School administrators who provide cover for teachers involved in inappropriate relationships with students would face criminal charges under legislation passed unanimously by the Texas Senate.

By law, public school superintendents are required to notify the Texas Education Agency if sexual assault allegations are made against a district employee. However, in order to avoid a public relations nightmare or financial liability, administrators often request the employee to resign—a move that allows them to sweep the scandal under the rug.

The problem, known as allowing them to maintain their teaching license and simply go to work in another district. According to TEA officials, such a brazen circumvention of the law prevents accountability and puts Texas children at risk.

Ending “Passing the Trash” has been a priority Lt. Gov. Dan Patrick, who is supporting legislation by State Sen. Paul Bettencourt (R–Houston) that would expand TEA’s investigative authority, broaden reporting requirements, and automatically revoke the credentials of an educator found to be involved in any sex offense.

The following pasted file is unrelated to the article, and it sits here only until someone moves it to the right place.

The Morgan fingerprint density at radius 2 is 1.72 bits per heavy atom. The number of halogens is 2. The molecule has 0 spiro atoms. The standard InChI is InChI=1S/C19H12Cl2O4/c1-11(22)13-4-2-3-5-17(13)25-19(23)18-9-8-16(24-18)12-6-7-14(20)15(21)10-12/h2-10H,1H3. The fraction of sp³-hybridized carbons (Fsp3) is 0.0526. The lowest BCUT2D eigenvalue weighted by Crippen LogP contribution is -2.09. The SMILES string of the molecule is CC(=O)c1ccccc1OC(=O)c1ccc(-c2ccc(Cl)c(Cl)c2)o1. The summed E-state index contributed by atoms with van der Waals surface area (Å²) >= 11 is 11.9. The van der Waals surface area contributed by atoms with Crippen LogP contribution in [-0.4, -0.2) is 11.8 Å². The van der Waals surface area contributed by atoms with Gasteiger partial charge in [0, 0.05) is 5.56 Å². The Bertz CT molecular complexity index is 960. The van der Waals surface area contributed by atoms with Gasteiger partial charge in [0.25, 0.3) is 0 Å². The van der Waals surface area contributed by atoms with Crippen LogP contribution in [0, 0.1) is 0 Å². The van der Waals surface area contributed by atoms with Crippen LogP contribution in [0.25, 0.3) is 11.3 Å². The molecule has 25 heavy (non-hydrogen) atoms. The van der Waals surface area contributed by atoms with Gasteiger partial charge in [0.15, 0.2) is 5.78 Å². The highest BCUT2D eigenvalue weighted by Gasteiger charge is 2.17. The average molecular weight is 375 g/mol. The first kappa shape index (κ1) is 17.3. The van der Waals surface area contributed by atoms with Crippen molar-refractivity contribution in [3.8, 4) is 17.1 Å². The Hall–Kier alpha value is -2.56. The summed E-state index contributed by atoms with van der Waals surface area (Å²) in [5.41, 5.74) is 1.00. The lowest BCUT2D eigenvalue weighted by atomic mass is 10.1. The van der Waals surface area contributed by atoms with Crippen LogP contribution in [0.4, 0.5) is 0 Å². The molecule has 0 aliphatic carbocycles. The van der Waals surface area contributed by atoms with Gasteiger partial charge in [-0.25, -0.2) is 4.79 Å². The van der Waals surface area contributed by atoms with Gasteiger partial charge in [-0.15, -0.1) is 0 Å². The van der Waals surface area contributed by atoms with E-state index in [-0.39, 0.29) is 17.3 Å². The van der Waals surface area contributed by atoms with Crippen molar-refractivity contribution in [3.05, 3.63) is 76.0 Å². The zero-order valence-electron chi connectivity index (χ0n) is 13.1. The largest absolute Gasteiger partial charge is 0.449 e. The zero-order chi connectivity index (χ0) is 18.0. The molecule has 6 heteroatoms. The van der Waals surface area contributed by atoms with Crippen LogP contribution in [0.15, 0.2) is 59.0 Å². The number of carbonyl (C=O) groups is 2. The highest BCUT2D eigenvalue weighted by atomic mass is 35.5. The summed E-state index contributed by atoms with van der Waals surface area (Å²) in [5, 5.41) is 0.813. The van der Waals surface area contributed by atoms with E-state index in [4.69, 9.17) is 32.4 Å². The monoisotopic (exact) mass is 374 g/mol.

Debated on the Senate floor Wednesday, SB 7 by Bettencourt was amended by State Sen. Van Taylor (R-Plano) to revoke state pensions for offending teachers before passing unanimously.

“Educator misconduct has become a statewide epidemic,” said Bettencourt. “I thank the Texas Senate today for unanimously standing up for Texas students to pass this bill and stamp this problem out!”

The legislation will now go to the Texas House where it will join a number of other priorities collecting dust on House Speaker Joe Straus’ desk.

Cary Cheshire

Cary Cheshire is the executive director of Texans for Strong Borders, a no-compromise non-profit dedicated to restoring security and sovereignty to the citizens of the Lone Star State. For more information visit